A long time before the Inka reigned, there were in those parts men in the manner of giants, as grown as they showed the figures that were sculpted in the stones. 


Giant Elephant Hunt Reveals Emerging Neanderthal Society

The elephants hunted by the Neanderthal groups would have been even larger than this African elephant. Source: peterfodor/Adobe Stock

New evidence has emerged that Neanderthals were more advanced hunters and gatherers than previously thought.


Mask or Masquerade? Skeptic Totally ‘Trashes’ Magical Pagan Masks

Opole-Ostrówek, wooden "mask" from the mid-12th century. (Karol Szott/Kamil Kajkowski, "Masks from Opole in the context of Medieval Slavic rites", Archaeologia Polski 66, 2021, fig.3). Source: Archaeologia Polski/ CC BY 4.0

For over six decades, it was believed that two wooden objects discovered in Opole, Poland were pagan Slavic masks used in mystical ceremonies held in cemetery woods.


LiDAR Reveals Medieval Fortress in Spain, Rewriting History

Northeastern view of the remains at Castro Valente, where the medieval fortress has been uncovered thanks to LiDAR technology. Source: Fernàndez-Pereiro & Sánchez-Pardo / CC BY-NC-ND 4.0

An ancient 25-acre (10-hectare) fortified settlement found on a hilltop in Galicia was long ago identified as an Iron Age village, meaning it was dated to the period between 1,500 and 500 BC. 


Ancient Olympia: Site Of The Sacred Hieros Gamos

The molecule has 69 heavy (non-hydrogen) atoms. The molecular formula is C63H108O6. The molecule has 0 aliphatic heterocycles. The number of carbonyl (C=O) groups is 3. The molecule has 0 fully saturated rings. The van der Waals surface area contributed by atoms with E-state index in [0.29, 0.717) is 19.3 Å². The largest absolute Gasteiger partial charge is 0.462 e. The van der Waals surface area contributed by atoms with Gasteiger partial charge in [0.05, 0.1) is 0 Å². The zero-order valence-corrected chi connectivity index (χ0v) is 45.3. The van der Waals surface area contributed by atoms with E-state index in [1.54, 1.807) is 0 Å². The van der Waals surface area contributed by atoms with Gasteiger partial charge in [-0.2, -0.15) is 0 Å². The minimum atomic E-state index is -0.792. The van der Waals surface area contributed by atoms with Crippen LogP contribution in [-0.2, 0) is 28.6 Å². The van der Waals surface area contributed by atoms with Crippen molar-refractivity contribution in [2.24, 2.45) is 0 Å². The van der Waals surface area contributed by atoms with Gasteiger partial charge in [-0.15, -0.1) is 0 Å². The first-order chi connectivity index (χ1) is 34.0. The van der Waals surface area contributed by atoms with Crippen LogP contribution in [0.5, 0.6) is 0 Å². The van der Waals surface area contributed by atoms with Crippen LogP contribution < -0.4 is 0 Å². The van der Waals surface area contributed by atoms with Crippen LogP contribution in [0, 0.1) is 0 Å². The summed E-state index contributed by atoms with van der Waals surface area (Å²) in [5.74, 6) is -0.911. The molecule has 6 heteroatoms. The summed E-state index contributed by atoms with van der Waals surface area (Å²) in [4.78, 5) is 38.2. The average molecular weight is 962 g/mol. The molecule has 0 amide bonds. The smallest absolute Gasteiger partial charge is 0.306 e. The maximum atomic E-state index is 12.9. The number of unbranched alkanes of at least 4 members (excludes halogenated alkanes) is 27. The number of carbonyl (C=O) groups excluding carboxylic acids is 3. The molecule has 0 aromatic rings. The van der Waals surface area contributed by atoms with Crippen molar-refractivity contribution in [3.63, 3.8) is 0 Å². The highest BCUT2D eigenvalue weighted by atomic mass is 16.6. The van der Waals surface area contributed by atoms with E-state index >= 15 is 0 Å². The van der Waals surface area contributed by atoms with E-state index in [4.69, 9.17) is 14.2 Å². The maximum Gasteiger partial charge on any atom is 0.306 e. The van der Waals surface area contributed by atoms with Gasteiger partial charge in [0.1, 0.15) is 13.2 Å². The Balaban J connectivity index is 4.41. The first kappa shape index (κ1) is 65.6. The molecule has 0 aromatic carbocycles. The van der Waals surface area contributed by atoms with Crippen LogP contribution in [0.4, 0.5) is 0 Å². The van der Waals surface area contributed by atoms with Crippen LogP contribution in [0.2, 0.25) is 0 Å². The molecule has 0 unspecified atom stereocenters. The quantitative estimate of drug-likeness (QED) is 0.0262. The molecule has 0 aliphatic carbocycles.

Statue of Hera and Zeus at Panathenaic stadium, Athens. (Sean Wallace-Jones / Adobe Stock)

Long before the Greek Olympic Games became the dominion of a male god, ancient symbolism was embedded in the Hieros Gamos (Sacred Marriage ceremony) practiced at Olympia, a sanctuary in a serene valley called Altis


New Insights into the Viking Great Army: Cremation Site Unveils Surprising Details

 Vikings woman with horse, the Norse invaders brought their animals with them. Source: selenit / Adobe Stock

The Viking warriors who invaded England in the late ninth century have long been a topic of fascination for historians and archaeologists alike. 


New Study Debunks the “Ruthless Vikings, Helpless Monks” Narrative

New study claims medieval monasteries showed resilience in the face of the Vikings. Source: Deivison / Adobe Stock

Medieval English monasteries didn’t just passively cave in to the long-running Viking attacks on English shores that culminated in the victory of the Anglo-Saxon king Alfred the Great. Lyminge


Anne d’Alegre and Her Dirty Dental Secret

The Skull of Anne d’Alegre, countess of Laval (1565-1619) equipped with hippo bone dental prostheses and gold wire. Source: Rozenn Collator / Inrap

Like many LA celebrities today, serious dental work was carried out in 17th century France to protect the smiles of perceived social elites.